• Google One Today

So let me see:

  • Check
  • Check
  • Check
  • Check
  • Check
  • Check

Was there any doubt?

Bookmark Peter’s document today if you already haven’t.  You’ll be that person that knows that Google has an answer for darn near everything.

Follow Peter on Twitter – @pbeens – he announces any changes to the document there.

There’s always more!

I’ll start with the moral of the story first.

It never hurts to click around; you never know what you’ll find.

That was my learning recently.  I was producing a Google Document and I wanted people to check off a particular day.

So, it kind of started like this.

__ Monday

__ Tuesday

__ Wednesday

__ Thursday

__ Friday

All that you had to do was choose one.  Now, being electronic, there were all kinds of ways that people responded.

  • they deleted everything except the day they wanted
  • they typed an X in the appropriate day and left it – that shifted that particular entry to the right because of the extra character.  That’s OK; it’s the intent that matters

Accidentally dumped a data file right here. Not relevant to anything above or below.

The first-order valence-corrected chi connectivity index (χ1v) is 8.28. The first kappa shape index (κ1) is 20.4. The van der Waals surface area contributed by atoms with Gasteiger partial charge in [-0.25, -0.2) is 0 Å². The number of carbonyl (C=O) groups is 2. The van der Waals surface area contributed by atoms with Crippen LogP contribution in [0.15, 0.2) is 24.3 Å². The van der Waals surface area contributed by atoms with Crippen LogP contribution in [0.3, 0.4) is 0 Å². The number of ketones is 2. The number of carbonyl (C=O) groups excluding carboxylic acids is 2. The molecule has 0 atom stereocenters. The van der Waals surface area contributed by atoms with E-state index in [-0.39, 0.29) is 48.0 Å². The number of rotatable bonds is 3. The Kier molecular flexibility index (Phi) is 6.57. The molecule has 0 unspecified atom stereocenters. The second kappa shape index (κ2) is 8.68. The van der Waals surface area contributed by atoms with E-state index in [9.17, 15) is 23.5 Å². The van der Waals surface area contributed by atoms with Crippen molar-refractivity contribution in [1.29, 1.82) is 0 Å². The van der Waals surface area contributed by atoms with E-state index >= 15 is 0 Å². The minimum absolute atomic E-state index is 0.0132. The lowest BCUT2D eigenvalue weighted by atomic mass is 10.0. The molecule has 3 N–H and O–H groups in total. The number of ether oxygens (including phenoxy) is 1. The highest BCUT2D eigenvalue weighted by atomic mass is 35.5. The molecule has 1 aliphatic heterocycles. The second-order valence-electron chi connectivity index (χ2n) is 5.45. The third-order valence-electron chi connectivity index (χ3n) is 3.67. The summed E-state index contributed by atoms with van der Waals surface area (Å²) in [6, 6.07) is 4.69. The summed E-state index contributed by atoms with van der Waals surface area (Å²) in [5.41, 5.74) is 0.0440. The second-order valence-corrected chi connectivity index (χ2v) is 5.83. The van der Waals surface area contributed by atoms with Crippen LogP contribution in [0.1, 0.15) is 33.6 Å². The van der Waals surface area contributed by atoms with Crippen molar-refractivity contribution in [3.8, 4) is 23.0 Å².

• type either typed the X and the deleted the extra underscore or they tapped the “Insert” key on their computer, changing it to overstrike, and then typed the X

Now, there are all kinds of ways that I could have composed that list.  Since it was in Docs, I could have used a bulleted list or a variation on that list.


In particular, look at the one with the checkboxes (top right option)

It’s pretty elegant.  The user just had to select the right day with the left mouse button, and then the right mouse button for a popup of characters to use.  Note that the check mark is an option.


I’ll be honest.  That’s about as far as I would expect anyone to go.  Perhaps it was the summer laziness but I noticed that there was another option…

“More bullets…”

This did get a click from me and there was every option under the sun!  (or at least on my keyboard)


Which takes me back to the moral of this story…


There have been many stories recently about Google’s problems with its business, which we know is all about the advertising.  MSN reports about it here.

Google Hit a $2.7 Billion Fine in EU Antitrust Case

Is this the price that we pay for free?  Advertising does make the Google world go round.

I was curious and so thought I’d find out just how big it was.

I turned to eBiz.

Top 15 Most Popular Search Engines | July 2017

I expected to see Google at the top and with big results.  I didn’t expect this though.

  1. Google – 1,800,000,000 – Estimated Unique Monthly Visitors
  2. Bing – 500,000,000 – Estimated Unique Monthly Visitors

and then it goes downhill for the remaining 13 search engines.  Some of them, I’ll suspect you’ve never heard of.

Should the world be concerned?

Have you checked out any alternative search engines lately?